Abstract: The study examines influence of FIIs on the Indian equity market and its role in integration with US equity market. It provides insight for policy formulation in order to move towards greater liberalized FII’s policy regime for regaining FIIs confidence in the Indian equity market. The time line from January 1999 to December 2010 has been partitioned into smaller time frames due to existence of structural breaks in order to capture clear picture of dynamic relationships between variables in the sub - periods. The daily data has been analyzed by Vector Autoregressive framework using different VAR models for determining existence of short term and long run relationships during sub periods and for ascertaining causality between emerging relationships between FIIs, Sensex and other key variables. Despite global recessionary condition both purchase and sales of FIIs have steadily increased due to gradual economic liberalization and it has substantially picked up the pace during the last five years. It was observed for 1/3/1999 to 31/7/2003 period that FII inflows and out flows are significantly influenced by the returns in the domestic equity market. The exchange rate has no effect on the inflows of FIIs; however the outflows are influenced by the change in the exchange rate. SENSEX returns bring change in the exchange rates. Change in the exchange rate affects the outflow of FIIs. The US equity market has no influence on FII’s inflows but has marginal influencing role on its outflows.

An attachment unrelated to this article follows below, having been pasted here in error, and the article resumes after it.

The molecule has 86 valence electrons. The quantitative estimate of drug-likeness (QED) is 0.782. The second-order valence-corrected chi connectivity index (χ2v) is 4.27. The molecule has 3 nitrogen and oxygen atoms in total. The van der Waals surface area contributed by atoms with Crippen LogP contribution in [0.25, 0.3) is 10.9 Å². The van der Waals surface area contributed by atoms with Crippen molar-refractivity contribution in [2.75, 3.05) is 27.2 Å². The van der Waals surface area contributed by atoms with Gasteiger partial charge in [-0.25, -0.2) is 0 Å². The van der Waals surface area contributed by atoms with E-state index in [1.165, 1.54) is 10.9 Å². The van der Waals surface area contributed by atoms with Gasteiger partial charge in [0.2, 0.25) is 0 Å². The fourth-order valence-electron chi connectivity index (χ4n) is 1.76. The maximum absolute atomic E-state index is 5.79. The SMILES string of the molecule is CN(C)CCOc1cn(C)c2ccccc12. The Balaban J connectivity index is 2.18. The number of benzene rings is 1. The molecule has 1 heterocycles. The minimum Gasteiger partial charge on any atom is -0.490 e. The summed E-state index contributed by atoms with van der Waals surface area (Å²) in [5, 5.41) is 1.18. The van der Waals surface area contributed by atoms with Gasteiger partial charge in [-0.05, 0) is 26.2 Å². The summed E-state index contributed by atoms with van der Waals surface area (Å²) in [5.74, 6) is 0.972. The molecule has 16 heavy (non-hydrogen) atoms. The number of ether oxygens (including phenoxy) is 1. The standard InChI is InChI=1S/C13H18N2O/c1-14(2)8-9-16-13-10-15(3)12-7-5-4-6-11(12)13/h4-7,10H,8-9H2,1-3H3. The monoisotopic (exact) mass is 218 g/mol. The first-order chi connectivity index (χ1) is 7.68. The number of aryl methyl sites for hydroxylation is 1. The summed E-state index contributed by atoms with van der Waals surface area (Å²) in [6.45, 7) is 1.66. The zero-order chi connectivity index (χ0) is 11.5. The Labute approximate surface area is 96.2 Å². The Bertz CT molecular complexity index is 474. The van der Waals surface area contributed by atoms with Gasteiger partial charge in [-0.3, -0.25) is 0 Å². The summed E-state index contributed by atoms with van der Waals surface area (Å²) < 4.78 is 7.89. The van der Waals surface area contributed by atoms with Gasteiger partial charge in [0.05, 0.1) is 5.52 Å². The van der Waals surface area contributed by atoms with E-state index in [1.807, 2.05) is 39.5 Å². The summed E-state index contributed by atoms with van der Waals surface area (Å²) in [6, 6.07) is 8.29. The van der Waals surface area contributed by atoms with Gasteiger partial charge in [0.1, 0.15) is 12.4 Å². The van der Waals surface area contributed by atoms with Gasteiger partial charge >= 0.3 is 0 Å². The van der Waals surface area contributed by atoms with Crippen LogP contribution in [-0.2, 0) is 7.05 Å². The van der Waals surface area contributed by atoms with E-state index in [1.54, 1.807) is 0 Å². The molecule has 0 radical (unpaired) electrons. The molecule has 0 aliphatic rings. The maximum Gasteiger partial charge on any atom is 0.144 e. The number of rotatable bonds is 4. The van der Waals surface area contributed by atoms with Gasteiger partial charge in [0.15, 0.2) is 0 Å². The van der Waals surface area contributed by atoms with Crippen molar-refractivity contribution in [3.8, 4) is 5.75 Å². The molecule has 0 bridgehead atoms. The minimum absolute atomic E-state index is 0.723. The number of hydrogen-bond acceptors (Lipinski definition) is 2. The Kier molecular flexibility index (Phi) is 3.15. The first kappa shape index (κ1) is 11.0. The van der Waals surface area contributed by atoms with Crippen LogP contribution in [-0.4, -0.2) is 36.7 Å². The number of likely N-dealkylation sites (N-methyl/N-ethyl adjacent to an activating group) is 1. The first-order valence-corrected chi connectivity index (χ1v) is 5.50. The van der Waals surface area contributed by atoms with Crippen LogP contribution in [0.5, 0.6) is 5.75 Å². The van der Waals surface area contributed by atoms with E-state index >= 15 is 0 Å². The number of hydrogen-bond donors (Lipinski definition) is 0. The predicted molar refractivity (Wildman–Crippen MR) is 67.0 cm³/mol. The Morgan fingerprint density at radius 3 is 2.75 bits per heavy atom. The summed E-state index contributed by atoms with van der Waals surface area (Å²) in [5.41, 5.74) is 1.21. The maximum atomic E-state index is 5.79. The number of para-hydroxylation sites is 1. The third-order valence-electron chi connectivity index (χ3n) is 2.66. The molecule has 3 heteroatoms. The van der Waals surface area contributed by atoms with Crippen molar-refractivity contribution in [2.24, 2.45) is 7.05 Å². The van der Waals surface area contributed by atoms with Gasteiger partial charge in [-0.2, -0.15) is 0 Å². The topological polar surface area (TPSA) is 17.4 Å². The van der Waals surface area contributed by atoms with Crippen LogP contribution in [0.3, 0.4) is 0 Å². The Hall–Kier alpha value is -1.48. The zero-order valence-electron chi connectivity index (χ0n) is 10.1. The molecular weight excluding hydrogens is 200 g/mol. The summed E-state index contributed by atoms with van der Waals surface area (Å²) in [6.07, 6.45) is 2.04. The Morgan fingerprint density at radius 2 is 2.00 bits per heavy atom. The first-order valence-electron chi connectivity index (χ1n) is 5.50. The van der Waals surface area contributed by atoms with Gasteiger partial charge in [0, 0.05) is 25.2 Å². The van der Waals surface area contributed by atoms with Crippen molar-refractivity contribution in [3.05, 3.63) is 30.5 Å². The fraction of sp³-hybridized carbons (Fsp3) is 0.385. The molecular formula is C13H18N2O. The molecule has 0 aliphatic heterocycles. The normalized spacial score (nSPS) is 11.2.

Keywords: Foreign Intuitional Investments (FIIs), Structural change, VAR
    JEL: C54 C58 G15 G18 G23
    Date: 2014–01–25
  46. By: Guglielmo Maria Caporale; Michael Donadelli; Alessia Varani
    Abstract: A canonical two country-two good model with standard preferences does not address three classic international macroeconomic puzzles as well as two well-known asset pricing puzzles. Specifically, under financial autarky, it does not account for the high real exchange rate (RER) volatility relative to consumption volatility (RER volatility puzzle), the negative RER-consumption differentials correlation (Backus-Smith anomaly), the relatively low cross- country consumption correlation (consumption correlation puzzle), the low risk-free rate (risk-free rate puzzle) and the high equity risk premium (equity premium puzzle) in the data. In this paper, we show that instead a two country-two good model with recursive preferences, international complete markets and correlated long-run innovations can address all five puzzles for a relatively large range of parameter values, specifically in the case of the US and China. Therefore, in contrast to other IBC models, its performance does not rely on any financial market imperfections.
    Keywords: Financial autarky, complete markets, long-run risk, anomalies
    JEL: F3 F4
    Date: 2014